The latest at San Francisco State University (SFSU) illustrates the corrupt way professors are gaming the system and manipulating their access to vulnerable students and public funds.
A recent California Public Records Act (PRA) Inquiry revealed that SFSU Professor Rabab Abdulhadi received more than $7,000 from SFSU to fly to Jordan, the West Bank and Israel to meet with members of terrorist organizations and promote political advocacy.
On all of the documents regarding the funding, insurance, and administrative approval of her travels, Abdulhadi indicated that the primary purpose of her trip was academic: to deliver a paper at a scholarly conference in Beirut. However, Abdulhadi never attended the Beirut conference. Instead, as she herself acknowledged at a public event she organized at SFSU, the trip was a “political solidarity tour” to Jordan, the West Bank and Israel, the primary purpose of which was to promote “resolute actions in support of the academic and cultural boycott of Israel.”
As part of her “political solidarity tour,” Abdulhadi met with individuals affiliated with the US State Department-designated terrorist organizations Popular Front for the Liberation of Palestine (PFLP) and Hamas, including convicted terrorist Leila Khaled and Islamist leader Sheik Raed Salah.
Khaled is a convicted hijacker and the most famous member of the PFLP, a terrorist organization responsible for 159 terrorist acts such as bombings, armed assault and assassinations, resulting in numerous injuries and deaths including those of more than 20 US citizens. Salah was recently incarcerated for incitement to violence and aiding and abetting Hamas, an organization responsible for the murder and maiming of hundreds of Jews that is suspected in the recent abduction of three teenagers in Israel.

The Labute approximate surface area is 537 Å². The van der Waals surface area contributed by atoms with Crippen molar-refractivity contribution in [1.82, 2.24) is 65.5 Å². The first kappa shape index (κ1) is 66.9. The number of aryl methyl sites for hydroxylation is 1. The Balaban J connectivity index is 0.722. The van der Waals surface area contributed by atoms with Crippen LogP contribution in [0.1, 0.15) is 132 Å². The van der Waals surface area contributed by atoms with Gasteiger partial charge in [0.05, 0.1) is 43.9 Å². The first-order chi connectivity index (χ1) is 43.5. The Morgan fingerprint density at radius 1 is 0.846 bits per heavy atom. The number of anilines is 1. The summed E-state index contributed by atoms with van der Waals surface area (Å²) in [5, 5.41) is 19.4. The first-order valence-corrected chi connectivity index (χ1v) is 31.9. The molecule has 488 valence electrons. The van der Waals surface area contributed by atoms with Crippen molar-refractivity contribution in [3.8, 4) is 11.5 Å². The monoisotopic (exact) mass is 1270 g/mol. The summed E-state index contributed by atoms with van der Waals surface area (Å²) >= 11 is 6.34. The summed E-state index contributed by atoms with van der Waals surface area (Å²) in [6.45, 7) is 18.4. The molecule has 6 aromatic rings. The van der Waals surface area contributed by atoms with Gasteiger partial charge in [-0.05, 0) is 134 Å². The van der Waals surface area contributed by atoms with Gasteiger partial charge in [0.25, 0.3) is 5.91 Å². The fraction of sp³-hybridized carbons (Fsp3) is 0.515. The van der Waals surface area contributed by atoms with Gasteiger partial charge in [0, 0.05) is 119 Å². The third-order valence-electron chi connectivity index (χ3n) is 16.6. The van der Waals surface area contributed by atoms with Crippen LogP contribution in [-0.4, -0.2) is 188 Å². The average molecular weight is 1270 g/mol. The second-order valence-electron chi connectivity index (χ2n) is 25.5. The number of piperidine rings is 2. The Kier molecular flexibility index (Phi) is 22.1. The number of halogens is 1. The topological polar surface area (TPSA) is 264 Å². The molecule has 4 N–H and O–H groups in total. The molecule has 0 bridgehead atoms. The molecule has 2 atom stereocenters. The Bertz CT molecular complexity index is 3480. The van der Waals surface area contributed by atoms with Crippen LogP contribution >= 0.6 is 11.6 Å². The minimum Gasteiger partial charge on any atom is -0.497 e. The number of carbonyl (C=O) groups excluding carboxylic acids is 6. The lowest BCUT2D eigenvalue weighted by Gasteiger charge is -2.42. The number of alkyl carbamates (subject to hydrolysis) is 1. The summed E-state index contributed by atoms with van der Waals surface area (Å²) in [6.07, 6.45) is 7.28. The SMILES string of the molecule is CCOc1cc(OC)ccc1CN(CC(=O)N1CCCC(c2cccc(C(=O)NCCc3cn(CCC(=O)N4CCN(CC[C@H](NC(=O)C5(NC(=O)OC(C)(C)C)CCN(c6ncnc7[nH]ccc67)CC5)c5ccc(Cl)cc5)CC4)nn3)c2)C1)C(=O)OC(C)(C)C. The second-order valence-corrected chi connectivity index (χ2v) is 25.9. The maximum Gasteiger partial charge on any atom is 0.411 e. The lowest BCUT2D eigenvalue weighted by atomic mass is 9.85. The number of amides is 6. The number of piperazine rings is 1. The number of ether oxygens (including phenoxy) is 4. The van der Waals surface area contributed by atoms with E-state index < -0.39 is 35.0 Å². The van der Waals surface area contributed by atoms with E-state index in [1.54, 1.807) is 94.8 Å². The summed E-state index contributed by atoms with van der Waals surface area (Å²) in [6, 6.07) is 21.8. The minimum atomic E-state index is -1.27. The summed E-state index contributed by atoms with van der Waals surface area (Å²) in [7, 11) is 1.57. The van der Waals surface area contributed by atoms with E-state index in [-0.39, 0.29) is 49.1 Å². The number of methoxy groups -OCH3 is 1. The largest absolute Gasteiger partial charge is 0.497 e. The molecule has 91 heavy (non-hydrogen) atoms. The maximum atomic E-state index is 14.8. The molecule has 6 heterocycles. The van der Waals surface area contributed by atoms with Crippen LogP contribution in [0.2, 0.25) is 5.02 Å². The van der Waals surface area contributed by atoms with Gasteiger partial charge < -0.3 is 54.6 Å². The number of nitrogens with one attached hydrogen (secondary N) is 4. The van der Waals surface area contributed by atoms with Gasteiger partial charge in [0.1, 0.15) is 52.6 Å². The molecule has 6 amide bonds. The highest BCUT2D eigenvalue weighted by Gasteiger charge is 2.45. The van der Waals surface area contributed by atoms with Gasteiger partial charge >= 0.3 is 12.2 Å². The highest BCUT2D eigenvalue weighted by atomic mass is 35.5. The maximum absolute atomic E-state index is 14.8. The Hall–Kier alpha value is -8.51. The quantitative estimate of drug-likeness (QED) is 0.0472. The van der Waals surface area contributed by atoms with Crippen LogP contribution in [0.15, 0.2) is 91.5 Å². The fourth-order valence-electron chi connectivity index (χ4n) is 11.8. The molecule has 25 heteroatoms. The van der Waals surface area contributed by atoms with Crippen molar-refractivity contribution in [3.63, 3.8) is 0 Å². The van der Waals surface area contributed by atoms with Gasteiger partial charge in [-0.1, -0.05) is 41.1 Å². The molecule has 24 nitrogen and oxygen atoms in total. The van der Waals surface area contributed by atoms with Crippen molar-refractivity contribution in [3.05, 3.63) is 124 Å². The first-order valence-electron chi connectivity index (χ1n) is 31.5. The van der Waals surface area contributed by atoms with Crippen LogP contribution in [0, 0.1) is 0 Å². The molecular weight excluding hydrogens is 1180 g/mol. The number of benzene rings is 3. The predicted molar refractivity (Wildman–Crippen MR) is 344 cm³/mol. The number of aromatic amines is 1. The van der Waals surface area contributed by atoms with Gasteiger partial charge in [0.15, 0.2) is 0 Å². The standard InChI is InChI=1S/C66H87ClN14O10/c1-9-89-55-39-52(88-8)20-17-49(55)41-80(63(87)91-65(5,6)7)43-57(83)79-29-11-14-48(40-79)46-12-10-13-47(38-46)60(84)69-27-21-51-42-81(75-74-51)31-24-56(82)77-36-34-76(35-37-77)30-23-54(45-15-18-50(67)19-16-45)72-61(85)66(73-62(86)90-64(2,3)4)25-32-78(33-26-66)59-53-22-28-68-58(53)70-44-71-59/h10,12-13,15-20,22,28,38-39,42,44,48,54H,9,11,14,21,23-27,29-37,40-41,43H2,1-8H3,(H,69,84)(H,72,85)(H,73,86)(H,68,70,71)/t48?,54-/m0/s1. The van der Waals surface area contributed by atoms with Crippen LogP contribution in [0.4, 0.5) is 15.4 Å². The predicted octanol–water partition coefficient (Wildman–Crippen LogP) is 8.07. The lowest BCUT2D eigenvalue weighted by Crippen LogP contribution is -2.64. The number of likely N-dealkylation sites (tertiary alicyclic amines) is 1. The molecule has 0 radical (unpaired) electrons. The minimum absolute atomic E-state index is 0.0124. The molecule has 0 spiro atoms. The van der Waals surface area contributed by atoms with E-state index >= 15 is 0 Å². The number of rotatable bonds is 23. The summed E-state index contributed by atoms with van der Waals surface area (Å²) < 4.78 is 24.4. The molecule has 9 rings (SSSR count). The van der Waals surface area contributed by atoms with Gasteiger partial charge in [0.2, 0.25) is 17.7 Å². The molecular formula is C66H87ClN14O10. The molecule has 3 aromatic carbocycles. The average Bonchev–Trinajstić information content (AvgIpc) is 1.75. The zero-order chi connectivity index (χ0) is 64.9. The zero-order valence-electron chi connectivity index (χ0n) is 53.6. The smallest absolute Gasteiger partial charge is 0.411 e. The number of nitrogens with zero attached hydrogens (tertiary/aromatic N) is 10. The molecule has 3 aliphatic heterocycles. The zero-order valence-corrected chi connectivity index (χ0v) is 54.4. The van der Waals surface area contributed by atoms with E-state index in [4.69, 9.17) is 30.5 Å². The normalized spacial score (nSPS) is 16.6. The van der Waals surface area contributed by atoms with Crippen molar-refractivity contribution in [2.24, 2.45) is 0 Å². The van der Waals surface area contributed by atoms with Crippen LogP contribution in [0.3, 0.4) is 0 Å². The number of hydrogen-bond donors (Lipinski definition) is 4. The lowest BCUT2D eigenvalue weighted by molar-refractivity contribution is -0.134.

Although evidence demonstrates that Abdulhadi had planned the “political solidarity tour” and meetings with PFLP and Hamas members almost a year in advance, nowhere in the documents she filled out in order to receive funding and insurance from the University did she mention that the primary purpose of her trip was political advocacy — to promote the academic boycott of Israel — nor did she mention the intended meetings with individuals affiliated with US State Department-designated terrorist organizations.
And, this isn’t the first time. In June 2011, Abdulhadi organized and led another Middle East trip, most likely courtesy of California taxpayers. According to a statement from participants, the purpose of the 2011 trip was political — “to affirm [their] association with the growing international movement for a free Palestine” — and the statement itself was a call to “academic and activist colleagues in the U.S. and elsewhere to join [the delegation's participants] by endorsing the BDS [Boycott, Divestment, and Sanctions] campaign.”
The statement also indicates the group met with the “Boycott National Committee,” whose first and most important member organization is the Council of National and Islamic Forces in Palestine, which includes among its constituent organizations Hamas, the PFLP and PFLP-General Command. All three groups are on the U.S. State Department’s list of Designated Foreign Terrorist Organizations.
Why should California taxpayer dollars fund a ‘free Palestine’ campaign, and why, as a professor, is Abdulhadi taking taxpayer money to carry out her own political agenda?
And, now, San Francisco State University is defending the Professor’s personal advocacy mission as ‘research’. SFSU President Leslie Wong released a statement this week stating, “Faculty can and do communicate with others relevant to their research…Abdulhadi’s academic work in race and resistance studies requires examination of some of the world’s most challenging and controversial issues.” ‘Controversial’? Seriously? Terrorists are murderers. ‘Research’? Make no mistake about it, this isn’t research, this is advocacy. Professors should not be meeting with terrorists and propagating hate on the taxpayer dime.
About the Author: Tammi Rossman-Benjamin teaches Hebrew at the University of California at Santa Cruz and is the co-director of the Amcha Initiative.
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